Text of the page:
It is no longer an exaggeration that the rate of violence and crime against women, (especially Nigerian women) is on the increase as even the number of perpetrators of this violent act against women appears to be ever increasing on a daily basis. In almost every tribe, the status of women is very low and women are considered the property of men. Accordingly, a husband’s right to discipline his wife is accepted. This tradition seems not to be effective in preventing domestic violence against women.

Many times, women are maltreated and considered inferior at home, workplace, schools and so on thereby making them suffer from beating; sexual assault; sexual harassment; denial of time for relaxation; denial of right to accumulate wealth even when women actually do most of the work; emotional and psychological abuse to mention just a few. Physically, women emerge from these violent episodes every time with black eyes, bruises, rape and burns to internal injuries to the psyche may be just as disabling. Little wonder why Iloegbunam (2006), stated that one of the ironies of history is the fact that despite the role women play both at home and in the society, they have remained unnoticed and even belittled. Further, there is an inter-generational effect on children who have witnessed violence, as they are more likely to be abusive themselves as adults. Violence against women constitutes a violation of the rights and fundamental
freedoms of women and impairs or nullifies their enjoyment of those rights and freedoms.

The major aim and objectives of carrying out this study was to:
1. Examine respondent’s perception of domestic violence.
2. Identify the forms and the vulnerable group to face domestic violence.
3. Find out the causes of domestic violence.
4. Investigate the effect of domestic violence on women
To guide the investigation of the issue raised in the problem definition, it is hypothesized that:
1. There is relationship between family structure and domestic violence
2. Domestic violence inflicts injuries on victims
This study is crucial and timely especially as statistics showing the rate of domestic violence globally has been on a steady increase. Among other things,
1. This study was meant to be an eye opener to the fact that domestic violence is prevalent in Nigeria and it’s something that needed to be dealt with owing to its many negative impacts on victims of such violent.
2. upon providing evidence of its existence, the study was also meant to suggest solutions to the phenomena called domestic violence
3. This study was also expected to add value to the existing body of knowledge for students, academicians and researchers who may appreciate the problem of domestic abuse in Nigerian society sand equally enhance the understanding of its consequences to the society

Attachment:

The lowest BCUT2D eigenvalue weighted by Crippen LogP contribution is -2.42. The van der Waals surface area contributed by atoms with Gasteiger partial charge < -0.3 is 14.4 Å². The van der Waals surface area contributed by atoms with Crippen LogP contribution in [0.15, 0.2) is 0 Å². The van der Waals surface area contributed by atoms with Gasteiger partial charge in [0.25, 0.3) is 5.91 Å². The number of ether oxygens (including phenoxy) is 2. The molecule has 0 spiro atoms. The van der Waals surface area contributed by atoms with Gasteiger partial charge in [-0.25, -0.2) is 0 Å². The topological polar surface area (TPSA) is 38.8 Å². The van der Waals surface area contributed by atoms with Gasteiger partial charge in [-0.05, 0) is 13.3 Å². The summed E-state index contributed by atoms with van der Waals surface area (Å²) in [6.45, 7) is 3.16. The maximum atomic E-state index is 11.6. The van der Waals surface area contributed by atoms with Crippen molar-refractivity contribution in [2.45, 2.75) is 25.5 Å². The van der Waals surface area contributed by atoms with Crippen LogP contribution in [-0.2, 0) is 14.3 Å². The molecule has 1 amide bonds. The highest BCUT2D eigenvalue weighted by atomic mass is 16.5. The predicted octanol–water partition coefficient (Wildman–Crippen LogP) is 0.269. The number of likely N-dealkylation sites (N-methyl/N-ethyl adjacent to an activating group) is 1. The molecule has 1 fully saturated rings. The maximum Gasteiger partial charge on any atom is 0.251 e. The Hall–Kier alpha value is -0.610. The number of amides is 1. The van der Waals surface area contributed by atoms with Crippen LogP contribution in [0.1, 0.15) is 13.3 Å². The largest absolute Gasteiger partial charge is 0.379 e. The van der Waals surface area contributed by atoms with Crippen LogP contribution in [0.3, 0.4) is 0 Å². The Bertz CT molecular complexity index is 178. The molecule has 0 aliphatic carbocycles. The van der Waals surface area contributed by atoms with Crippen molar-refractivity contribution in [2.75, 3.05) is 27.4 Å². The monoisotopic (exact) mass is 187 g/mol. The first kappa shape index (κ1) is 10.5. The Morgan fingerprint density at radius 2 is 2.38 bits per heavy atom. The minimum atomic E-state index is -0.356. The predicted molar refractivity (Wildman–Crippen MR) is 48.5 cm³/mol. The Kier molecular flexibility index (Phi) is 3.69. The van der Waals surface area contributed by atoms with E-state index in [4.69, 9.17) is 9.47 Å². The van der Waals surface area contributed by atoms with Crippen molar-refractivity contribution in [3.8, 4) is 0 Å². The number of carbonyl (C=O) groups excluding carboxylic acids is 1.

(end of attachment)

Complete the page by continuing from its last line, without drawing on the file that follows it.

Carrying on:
4. Finally, it was hoped that the study would enable policy makers appreciate the problem and come up with appropriate remedies to address the problems associated with domestic violence.
Egor Local Government Area of Benin City, the capital of Edo state, Nigeria was used for the study mainly because of its heterogeneity in religious affiliation of female resident in the area.
As a developing country, Nigeria does not have a sophisticated database of empirical studies on domestic violent. More so, due to the fact that Nigeria do not
yet consider the issue of domestic violence a great crime as well as the differences in the definition of domestic violence, the major challenge to this study was finding research work that would help the researcher understand the problem broadly.
For this reason, the study utilized any resource that relates to the research problem such as scholarly works, newspaper articles and journals.
However, the study was restricted to Egor Local Government area of Benin City, therefore findings may not apply to the entire entity called Nigeria and the world in general.
Finally, the sample in this research study was disproportionately located in Egor Local Government, Benin City, and so the result may not be a solid representation of the whole state.
Domestic violent: Domestic violent is a confrontation between family or household members that typically involves physical harm, sexual assault, or fear of physical harm.
Wife battering: Wife beating refers to any abusive, violent, coercive, forceful, or threatening act or word inflicted by a member of the family or
household on a woman in the society usually to establish power through fear and intimidation.
Cohabitation: Cohabitation is the state or condition of living together as husband and wife without been married
Socialization: From the perspective of society, socialization refers to the process of fitting new individuals into an organized way of life and an established cultural tradition.